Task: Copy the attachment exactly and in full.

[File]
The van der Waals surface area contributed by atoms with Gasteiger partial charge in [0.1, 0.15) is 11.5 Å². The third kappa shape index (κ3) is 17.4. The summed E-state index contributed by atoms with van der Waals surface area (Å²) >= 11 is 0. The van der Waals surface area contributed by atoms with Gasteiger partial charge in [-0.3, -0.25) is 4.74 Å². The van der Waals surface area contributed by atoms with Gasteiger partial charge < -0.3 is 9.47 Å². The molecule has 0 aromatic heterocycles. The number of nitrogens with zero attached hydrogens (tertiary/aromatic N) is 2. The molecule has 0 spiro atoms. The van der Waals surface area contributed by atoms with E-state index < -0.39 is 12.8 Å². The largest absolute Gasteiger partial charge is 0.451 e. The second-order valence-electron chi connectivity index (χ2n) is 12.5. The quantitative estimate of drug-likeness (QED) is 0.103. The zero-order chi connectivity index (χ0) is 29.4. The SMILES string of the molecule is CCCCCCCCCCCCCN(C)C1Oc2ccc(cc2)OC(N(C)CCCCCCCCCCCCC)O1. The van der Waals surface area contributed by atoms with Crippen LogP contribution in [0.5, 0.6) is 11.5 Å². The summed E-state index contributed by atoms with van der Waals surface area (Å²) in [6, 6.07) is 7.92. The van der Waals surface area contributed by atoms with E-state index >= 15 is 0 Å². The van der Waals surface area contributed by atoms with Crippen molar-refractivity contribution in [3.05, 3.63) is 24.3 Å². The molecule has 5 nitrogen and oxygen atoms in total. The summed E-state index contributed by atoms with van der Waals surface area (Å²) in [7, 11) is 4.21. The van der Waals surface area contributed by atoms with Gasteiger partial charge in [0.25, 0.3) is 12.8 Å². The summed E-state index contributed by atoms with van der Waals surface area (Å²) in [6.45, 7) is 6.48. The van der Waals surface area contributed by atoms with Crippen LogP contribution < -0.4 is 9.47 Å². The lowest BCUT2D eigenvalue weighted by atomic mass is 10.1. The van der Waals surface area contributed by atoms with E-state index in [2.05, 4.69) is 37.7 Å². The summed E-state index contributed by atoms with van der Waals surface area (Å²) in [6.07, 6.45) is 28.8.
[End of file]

The van der Waals surface area contributed by atoms with Gasteiger partial charge in [0.1, 0.15) is 11.5 Å². The third kappa shape index (κ3) is 17.4. The summed E-state index contributed by atoms with van der Waals surface area (Å²) >= 11 is 0. The van der Waals surface area contributed by atoms with Gasteiger partial charge in [-0.3, -0.25) is 4.74 Å². The van der Waals surface area contributed by atoms with Gasteiger partial charge < -0.3 is 9.47 Å². The molecule has 0 aromatic heterocycles. The number of nitrogens with zero attached hydrogens (tertiary/aromatic N) is 2. The molecule has 0 spiro atoms. The van der Waals surface area contributed by atoms with E-state index < -0.39 is 12.8 Å². The largest absolute Gasteiger partial charge is 0.451 e. The second-order valence-electron chi connectivity index (χ2n) is 12.5. The quantitative estimate of drug-likeness (QED) is 0.103. The zero-order chi connectivity index (χ0) is 29.4. The SMILES string of the molecule is CCCCCCCCCCCCCN(C)C1Oc2ccc(cc2)OC(N(C)CCCCCCCCCCCCC)O1. The van der Waals surface area contributed by atoms with Crippen LogP contribution in [0.5, 0.6) is 11.5 Å². The summed E-state index contributed by atoms with van der Waals surface area (Å²) in [6, 6.07) is 7.92. The van der Waals surface area contributed by atoms with E-state index >= 15 is 0 Å². The van der Waals surface area contributed by atoms with Crippen molar-refractivity contribution in [3.05, 3.63) is 24.3 Å². The molecule has 5 nitrogen and oxygen atoms in total. The summed E-state index contributed by atoms with van der Waals surface area (Å²) in [7, 11) is 4.21. The van der Waals surface area contributed by atoms with Gasteiger partial charge in [0.25, 0.3) is 12.8 Å². The summed E-state index contributed by atoms with van der Waals surface area (Å²) in [6.45, 7) is 6.48. The van der Waals surface area contributed by atoms with Crippen LogP contribution < -0.4 is 9.47 Å². The lowest BCUT2D eigenvalue weighted by atomic mass is 10.1. The van der Waals surface area contributed by atoms with E-state index in [2.05, 4.69) is 37.7 Å². The summed E-state index contributed by atoms with van der Waals surface area (Å²) in [6.07, 6.45) is 28.8.